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The three tailors of Tooley Street. Canning says that three tailors of Tooley Street, Southwark, addressed a petition of grievances to the House of Commons, beginning—“We, the people of England.” (See Vaughan.)

Nine tailors make a man. The present scope of this expression is that a tailor is so much more feeble than another man that it would take nine of them to make a man of average stature and strength. There is a tradition that an orphan lad, in 1742, applied to a fashionable London tailor for alms. There were nine journeymen in the establishment, each of whom contributed something to set the little orphan up with a fruit barrow. The little merchant in time became rich, and adopted for his motto, “Nine tailors made me a man,” or “Nine tailors make a man.” This certainly is not the origin of the expression, inasmuch as we find a similar one used by Taylor a century before that date, and referred to as of old standing, even then.

“Some foolish knave, I thinke, at first began

The slander that three taylers are one man.”

Taylor: Workes, iii. 73" (1630).

⁂ Another suggestion is this: At the death of a man the tolling bell is rung thrice three tolls; at the death of a woman it is rung only three-two tolls. Hence nine tolls indicate the death of a man. Halliwell gives telled = told, and a tolling-bell is a teller. In regard to “make,” it is the French faire, as On le faisait mort, i.e. some one gave out or made it known that he was dead.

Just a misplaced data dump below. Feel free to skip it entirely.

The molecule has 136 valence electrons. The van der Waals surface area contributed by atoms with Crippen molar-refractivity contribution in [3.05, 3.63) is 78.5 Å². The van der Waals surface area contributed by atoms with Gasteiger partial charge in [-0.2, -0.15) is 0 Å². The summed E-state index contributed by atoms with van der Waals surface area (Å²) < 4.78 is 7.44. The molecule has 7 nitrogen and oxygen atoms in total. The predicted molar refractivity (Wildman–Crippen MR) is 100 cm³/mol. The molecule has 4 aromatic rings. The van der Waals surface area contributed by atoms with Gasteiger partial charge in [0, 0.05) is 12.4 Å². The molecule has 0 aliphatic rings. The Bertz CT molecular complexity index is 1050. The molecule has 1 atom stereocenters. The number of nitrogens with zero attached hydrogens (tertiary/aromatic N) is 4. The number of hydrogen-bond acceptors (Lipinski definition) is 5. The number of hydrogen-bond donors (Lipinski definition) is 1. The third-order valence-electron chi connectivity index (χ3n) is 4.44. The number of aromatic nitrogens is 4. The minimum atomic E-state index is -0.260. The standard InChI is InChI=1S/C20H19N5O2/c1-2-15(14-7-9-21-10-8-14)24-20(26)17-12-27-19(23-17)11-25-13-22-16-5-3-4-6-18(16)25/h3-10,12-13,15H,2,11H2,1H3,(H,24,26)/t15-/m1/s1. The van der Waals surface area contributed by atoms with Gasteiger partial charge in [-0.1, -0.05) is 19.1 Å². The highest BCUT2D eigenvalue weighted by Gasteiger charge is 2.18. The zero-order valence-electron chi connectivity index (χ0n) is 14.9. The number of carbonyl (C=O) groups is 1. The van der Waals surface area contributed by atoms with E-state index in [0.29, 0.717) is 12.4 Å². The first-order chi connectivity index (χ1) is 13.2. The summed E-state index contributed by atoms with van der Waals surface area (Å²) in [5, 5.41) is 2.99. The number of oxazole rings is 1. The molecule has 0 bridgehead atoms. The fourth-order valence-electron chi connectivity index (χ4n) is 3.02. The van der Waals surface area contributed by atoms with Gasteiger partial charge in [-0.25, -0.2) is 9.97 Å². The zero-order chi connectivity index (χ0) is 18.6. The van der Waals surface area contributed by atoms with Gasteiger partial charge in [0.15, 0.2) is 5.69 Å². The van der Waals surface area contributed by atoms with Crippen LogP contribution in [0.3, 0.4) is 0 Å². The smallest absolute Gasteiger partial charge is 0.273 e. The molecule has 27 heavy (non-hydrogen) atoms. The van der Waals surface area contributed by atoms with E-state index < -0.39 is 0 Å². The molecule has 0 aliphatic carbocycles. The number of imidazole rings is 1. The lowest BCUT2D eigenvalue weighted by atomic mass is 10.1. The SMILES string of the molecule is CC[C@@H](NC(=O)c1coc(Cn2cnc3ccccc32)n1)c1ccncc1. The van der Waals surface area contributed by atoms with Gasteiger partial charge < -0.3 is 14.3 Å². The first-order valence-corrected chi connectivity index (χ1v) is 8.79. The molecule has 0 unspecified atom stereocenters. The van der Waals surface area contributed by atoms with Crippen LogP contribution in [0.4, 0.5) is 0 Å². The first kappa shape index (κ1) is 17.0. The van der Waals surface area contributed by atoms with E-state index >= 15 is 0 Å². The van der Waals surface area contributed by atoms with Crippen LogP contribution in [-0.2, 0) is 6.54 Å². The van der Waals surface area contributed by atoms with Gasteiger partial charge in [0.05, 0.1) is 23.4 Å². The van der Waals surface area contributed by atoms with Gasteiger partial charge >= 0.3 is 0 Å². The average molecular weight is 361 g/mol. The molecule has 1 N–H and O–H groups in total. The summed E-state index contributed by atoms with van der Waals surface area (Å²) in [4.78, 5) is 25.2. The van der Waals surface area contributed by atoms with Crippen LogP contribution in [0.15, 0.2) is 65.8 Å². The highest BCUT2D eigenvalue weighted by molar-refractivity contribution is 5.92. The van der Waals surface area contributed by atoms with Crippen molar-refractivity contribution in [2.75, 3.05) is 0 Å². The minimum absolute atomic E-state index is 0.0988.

“The fourme of the Trinitie was founded in manne… . Adam our forefather… . and Eve of Adam the secunde personne, and of them both was the third persone. At the death of a manne three bells schulde be ronge as his knyll, in worscheppe of the Trinitie—for a womanne, who is the secunde personne of the Trinitie, two belles schulde be rungen.”—An old English Homily for Trinity Sunday. (See Strutt: Manners and Customs, vol. iii. p. 176.)

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Entry taken from Dictionary of Phrase and Fable, edited by the Rev. E. Cobham Brewer, LL.D. and revised in 1895.

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Tænia Rationis
Taffata or Taffety
Tag Rag, and Bobtail
Tailor’s Sword (A), or A Tailor’s Dagger
Take a Back Seat (To)
Take a Hair of the Dog that Bit You
Take in Tow (To)
Take Mourning (To)
Take Tea with Him (I)
Takin the Beuk
Taking On
Taking a Sight
Taking Time by the Forelock

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Devil among the Tailors (The)

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